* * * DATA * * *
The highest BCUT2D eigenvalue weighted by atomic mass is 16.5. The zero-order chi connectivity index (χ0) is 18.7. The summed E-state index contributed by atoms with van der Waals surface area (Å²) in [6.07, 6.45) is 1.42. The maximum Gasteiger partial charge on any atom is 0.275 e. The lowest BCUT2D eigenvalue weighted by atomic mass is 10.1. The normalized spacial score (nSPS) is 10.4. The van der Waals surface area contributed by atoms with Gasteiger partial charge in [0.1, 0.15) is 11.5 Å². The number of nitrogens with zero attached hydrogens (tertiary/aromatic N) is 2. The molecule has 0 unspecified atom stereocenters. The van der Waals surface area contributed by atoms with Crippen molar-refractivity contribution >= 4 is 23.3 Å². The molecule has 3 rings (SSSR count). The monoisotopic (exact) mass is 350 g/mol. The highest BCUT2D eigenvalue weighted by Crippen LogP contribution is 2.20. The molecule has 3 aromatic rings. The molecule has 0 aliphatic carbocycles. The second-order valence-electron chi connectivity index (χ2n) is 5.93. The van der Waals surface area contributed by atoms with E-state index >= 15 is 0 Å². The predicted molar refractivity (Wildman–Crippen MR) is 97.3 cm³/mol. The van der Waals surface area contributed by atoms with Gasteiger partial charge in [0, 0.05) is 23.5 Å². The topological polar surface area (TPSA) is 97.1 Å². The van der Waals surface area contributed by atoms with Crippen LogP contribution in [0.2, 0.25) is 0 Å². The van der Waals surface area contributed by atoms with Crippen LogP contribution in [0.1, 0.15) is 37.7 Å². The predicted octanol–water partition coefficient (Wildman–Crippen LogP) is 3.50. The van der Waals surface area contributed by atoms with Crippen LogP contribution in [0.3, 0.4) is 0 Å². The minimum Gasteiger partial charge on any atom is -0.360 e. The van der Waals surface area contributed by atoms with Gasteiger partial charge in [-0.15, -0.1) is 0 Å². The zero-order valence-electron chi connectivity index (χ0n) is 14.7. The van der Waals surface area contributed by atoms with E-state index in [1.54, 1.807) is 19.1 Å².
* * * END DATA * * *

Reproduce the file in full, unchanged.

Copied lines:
The highest BCUT2D eigenvalue weighted by atomic mass is 16.5. The zero-order chi connectivity index (χ0) is 18.7. The summed E-state index contributed by atoms with van der Waals surface area (Å²) in [6.07, 6.45) is 1.42. The maximum Gasteiger partial charge on any atom is 0.275 e. The lowest BCUT2D eigenvalue weighted by atomic mass is 10.1. The normalized spacial score (nSPS) is 10.4. The van der Waals surface area contributed by atoms with Gasteiger partial charge in [0.1, 0.15) is 11.5 Å². The number of nitrogens with zero attached hydrogens (tertiary/aromatic N) is 2. The molecule has 0 unspecified atom stereocenters. The van der Waals surface area contributed by atoms with Crippen molar-refractivity contribution >= 4 is 23.3 Å². The molecule has 3 rings (SSSR count). The monoisotopic (exact) mass is 350 g/mol. The highest BCUT2D eigenvalue weighted by Crippen LogP contribution is 2.20. The molecule has 3 aromatic rings. The molecule has 0 aliphatic carbocycles. The second-order valence-electron chi connectivity index (χ2n) is 5.93. The van der Waals surface area contributed by atoms with E-state index >= 15 is 0 Å². The predicted molar refractivity (Wildman–Crippen MR) is 97.3 cm³/mol. The van der Waals surface area contributed by atoms with Gasteiger partial charge in [0, 0.05) is 23.5 Å². The topological polar surface area (TPSA) is 97.1 Å². The van der Waals surface area contributed by atoms with Crippen LogP contribution in [0.2, 0.25) is 0 Å². The van der Waals surface area contributed by atoms with Crippen LogP contribution in [0.1, 0.15) is 37.7 Å². The predicted octanol–water partition coefficient (Wildman–Crippen LogP) is 3.50. The van der Waals surface area contributed by atoms with Crippen LogP contribution in [0.3, 0.4) is 0 Å². The minimum Gasteiger partial charge on any atom is -0.360 e. The van der Waals surface area contributed by atoms with Gasteiger partial charge in [-0.15, -0.1) is 0 Å². The zero-order valence-electron chi connectivity index (χ0n) is 14.7. The van der Waals surface area contributed by atoms with E-state index in [1.54, 1.807) is 19.1 Å².